At first glance, Alex Proyas' spellbinding movie seems like a pretty basic story -- a seemingly ordinary man is pitted against the mysterious aliens who control his world. But it is far more than that. It's a dark grimy nightmare where nothing is what it seems, and everything we think is real is just an elaborate illusion, suffused with murky noir atmosphere and a mesmerizingly creepy band of villains. This is one of the rare films that is sublime from start to finish.
The Strangers are pasty-faced, bald, leather-coat-wearing aliens (think Darth Vader, post-mask), whose survival depends on somehow imitating human souls and dreams. So they created the Dark City, to observe and manipulate the unwitting humans.
John Murdoch (Rufus Sewell) wakes up naked in a tub, with no memory of who he is, and a brutally murdered woman in the hotel room outside. Police inspector Frank Bumstead (William Hurt) and the cops are hunting him for a series of murders, but John is sure he didn't murder anyone. He also is the only who seems to notice that the Dark City is perpetually night. And he's the only one who doesn't spontaneously fall into a coma at midnight, which is when the the Strangers appear.
Who are the Strangers? Pasty, bald aliens inhabiting dead bodies who appear every night to rearrange the world. Buildings are reshaped, people's memories change, and some people's whole lives are altered. And before long, John discovers that the strangers are after him because he can "tune" reality as they do.
As John struggles to figure out what is real and what is manufactured by the Strangers, he encounters the eccentric scientist Dr. Shreber (Kiefer Sutherland), who creates the fake memories that the Strangers inject into people's brains. As Shreber tries to help him achieve his destiny, the Strangers send Mr. Hand (Richard O'Brien) -- who has the false memories intended for John -- to find what makes him different from all other humans.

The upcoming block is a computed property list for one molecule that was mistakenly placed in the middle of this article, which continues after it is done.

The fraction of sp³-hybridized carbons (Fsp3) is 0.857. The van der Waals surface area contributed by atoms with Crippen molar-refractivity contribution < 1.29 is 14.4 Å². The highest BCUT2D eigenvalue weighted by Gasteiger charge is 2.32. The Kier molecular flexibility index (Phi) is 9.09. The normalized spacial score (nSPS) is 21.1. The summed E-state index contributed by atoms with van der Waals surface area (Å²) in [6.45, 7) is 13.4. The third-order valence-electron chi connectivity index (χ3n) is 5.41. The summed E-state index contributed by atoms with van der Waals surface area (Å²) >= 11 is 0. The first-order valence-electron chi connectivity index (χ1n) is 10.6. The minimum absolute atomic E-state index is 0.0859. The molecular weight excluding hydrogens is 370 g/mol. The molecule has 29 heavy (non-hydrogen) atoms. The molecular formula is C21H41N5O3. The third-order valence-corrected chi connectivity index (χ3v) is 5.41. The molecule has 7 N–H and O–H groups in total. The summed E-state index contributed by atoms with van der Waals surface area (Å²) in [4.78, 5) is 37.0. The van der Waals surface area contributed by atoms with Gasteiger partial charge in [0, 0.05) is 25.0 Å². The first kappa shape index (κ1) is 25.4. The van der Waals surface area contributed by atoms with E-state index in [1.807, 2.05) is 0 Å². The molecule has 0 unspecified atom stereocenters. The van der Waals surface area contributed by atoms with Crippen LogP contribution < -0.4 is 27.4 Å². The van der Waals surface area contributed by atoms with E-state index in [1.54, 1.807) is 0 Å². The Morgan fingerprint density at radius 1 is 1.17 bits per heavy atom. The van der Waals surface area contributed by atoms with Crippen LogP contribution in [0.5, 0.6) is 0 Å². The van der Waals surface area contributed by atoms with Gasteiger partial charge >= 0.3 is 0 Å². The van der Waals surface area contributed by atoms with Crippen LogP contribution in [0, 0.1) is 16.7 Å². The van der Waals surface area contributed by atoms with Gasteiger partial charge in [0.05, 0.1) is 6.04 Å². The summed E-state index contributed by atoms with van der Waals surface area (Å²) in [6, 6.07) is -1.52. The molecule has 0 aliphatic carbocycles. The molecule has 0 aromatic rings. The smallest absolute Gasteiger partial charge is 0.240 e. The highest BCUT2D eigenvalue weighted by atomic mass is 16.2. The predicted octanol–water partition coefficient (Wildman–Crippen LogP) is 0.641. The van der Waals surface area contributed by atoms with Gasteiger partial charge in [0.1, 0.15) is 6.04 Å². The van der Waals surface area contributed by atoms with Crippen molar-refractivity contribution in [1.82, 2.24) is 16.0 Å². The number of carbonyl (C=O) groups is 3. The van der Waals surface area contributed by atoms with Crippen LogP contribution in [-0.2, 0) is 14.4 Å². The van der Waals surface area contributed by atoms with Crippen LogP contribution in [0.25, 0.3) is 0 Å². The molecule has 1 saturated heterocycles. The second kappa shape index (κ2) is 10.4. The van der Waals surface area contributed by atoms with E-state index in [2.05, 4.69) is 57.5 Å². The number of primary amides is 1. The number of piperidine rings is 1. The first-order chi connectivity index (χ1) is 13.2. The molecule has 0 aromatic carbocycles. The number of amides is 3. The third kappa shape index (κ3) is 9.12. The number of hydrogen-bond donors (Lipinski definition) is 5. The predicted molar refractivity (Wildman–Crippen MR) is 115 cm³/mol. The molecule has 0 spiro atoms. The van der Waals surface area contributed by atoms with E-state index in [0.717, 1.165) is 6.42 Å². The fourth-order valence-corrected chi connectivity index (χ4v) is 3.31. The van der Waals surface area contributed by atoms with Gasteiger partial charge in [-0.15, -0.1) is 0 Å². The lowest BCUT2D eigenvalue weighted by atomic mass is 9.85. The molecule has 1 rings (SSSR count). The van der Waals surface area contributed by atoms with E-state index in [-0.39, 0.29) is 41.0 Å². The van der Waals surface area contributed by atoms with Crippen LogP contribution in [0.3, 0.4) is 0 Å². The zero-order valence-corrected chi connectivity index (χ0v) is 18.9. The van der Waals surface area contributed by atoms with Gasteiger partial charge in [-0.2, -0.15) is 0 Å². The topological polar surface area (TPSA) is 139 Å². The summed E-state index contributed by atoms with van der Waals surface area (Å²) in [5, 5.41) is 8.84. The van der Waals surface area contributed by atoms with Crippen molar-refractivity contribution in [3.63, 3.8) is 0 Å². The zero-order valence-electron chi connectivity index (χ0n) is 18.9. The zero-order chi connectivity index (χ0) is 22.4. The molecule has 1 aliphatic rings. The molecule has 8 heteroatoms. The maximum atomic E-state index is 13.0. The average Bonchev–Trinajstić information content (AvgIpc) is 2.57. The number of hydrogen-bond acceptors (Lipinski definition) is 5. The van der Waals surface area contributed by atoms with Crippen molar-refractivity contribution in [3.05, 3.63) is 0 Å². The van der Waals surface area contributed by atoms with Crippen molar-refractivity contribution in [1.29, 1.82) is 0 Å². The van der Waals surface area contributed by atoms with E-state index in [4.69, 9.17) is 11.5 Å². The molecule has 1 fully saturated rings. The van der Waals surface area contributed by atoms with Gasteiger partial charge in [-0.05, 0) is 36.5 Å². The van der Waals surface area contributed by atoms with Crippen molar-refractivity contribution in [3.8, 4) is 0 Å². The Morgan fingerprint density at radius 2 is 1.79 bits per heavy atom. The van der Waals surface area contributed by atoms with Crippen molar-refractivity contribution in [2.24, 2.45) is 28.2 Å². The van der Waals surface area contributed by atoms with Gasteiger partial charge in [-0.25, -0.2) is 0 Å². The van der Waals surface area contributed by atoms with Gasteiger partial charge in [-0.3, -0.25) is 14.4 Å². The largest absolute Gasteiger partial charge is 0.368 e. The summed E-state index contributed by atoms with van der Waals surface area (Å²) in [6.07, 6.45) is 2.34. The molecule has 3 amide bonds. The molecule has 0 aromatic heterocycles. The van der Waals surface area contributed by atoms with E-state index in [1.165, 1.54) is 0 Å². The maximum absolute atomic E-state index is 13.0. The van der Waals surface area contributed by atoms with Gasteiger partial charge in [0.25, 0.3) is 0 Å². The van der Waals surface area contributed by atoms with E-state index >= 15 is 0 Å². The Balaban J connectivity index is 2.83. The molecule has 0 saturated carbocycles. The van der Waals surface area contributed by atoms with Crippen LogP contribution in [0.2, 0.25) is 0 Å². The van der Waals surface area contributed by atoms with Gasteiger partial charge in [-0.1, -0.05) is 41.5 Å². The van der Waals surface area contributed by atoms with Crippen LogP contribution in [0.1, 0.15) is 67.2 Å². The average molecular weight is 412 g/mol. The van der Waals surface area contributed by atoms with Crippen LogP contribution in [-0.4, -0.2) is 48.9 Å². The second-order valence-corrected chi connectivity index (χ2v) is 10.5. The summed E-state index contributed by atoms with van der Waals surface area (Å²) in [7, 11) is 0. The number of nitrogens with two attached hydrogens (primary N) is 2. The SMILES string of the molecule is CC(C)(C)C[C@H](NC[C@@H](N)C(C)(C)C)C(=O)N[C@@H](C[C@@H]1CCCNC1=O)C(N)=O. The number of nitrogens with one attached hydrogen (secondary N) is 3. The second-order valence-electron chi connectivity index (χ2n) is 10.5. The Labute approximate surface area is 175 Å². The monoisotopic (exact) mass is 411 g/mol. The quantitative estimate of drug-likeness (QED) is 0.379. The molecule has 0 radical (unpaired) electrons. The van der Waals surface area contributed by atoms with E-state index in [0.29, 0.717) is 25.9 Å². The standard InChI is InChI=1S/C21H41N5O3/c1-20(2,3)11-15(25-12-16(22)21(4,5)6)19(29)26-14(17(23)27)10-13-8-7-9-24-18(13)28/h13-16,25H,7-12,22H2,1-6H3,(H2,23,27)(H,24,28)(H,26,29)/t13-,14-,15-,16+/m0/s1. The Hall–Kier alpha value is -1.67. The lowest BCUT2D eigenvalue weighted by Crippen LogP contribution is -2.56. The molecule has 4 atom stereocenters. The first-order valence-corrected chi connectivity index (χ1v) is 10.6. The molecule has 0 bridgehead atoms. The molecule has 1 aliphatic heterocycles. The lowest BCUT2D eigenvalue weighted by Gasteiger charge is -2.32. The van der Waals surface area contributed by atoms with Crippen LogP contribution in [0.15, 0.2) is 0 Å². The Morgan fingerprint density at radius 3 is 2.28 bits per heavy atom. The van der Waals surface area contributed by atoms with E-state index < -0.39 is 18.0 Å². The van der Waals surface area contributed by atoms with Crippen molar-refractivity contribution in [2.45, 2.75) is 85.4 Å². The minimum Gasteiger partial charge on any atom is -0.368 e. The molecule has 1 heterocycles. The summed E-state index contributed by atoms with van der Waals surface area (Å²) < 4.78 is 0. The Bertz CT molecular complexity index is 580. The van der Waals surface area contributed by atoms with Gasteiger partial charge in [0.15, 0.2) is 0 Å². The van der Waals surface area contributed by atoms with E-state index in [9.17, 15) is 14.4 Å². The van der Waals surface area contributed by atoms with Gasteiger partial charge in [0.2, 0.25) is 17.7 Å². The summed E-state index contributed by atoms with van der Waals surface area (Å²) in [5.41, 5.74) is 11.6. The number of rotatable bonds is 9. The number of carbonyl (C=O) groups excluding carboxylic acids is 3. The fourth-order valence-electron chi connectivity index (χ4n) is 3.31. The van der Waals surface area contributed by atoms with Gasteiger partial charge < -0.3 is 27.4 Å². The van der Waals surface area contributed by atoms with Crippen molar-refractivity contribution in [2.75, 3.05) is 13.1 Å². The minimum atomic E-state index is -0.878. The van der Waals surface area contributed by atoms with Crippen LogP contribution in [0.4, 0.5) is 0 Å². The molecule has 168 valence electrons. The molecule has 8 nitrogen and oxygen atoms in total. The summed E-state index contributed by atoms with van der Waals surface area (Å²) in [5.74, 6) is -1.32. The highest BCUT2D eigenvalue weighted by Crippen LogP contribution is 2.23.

"Dark City" is often considered the predecessor of "The Matrix" -- they both deal with dark-suited people who manipulate the real world, the fluidity of memory and reality, and a single messianic figure who may be the key to stopping them with his reality-warping powers. But "Dark City" is less of a blockbuster, and more of an eerie cult movie that begs to be watched and rewatched, dissected and reexamined.
And Alex Proyas gives this movie a fascinating vibe -- it's dark, angular, and haunted, like if Fritz Lang made a sci-fi noir. The Dark City is a pretty creepy place, like a... well, like a city at night, with some surreal skyscrapers, big cogs and giant clocks. The streets are mostly empty and the citizens seem to walk through life in a half-awake fog, and even everyday actions like eating soup or doing paperwork achieve a strangely unreal quality. When the occasional person like Bumstead -- able to pierce the veil of lies and false memories -- comes along, it seems to cut through the strange eerieness.
But it's also paired with a very suspenseful script, which is equal parts surrealism and gnostic philosophy. All the dialogue is well written ("You know something, I don't think the sun even... exists... in this place"), and very spare, as if the characters have mostly pre-programmed responses to things. But Proyas makes all the dialogue weirdly disconnected, as if the characters are never really communicating fully. It adds to the dreamlike feeling.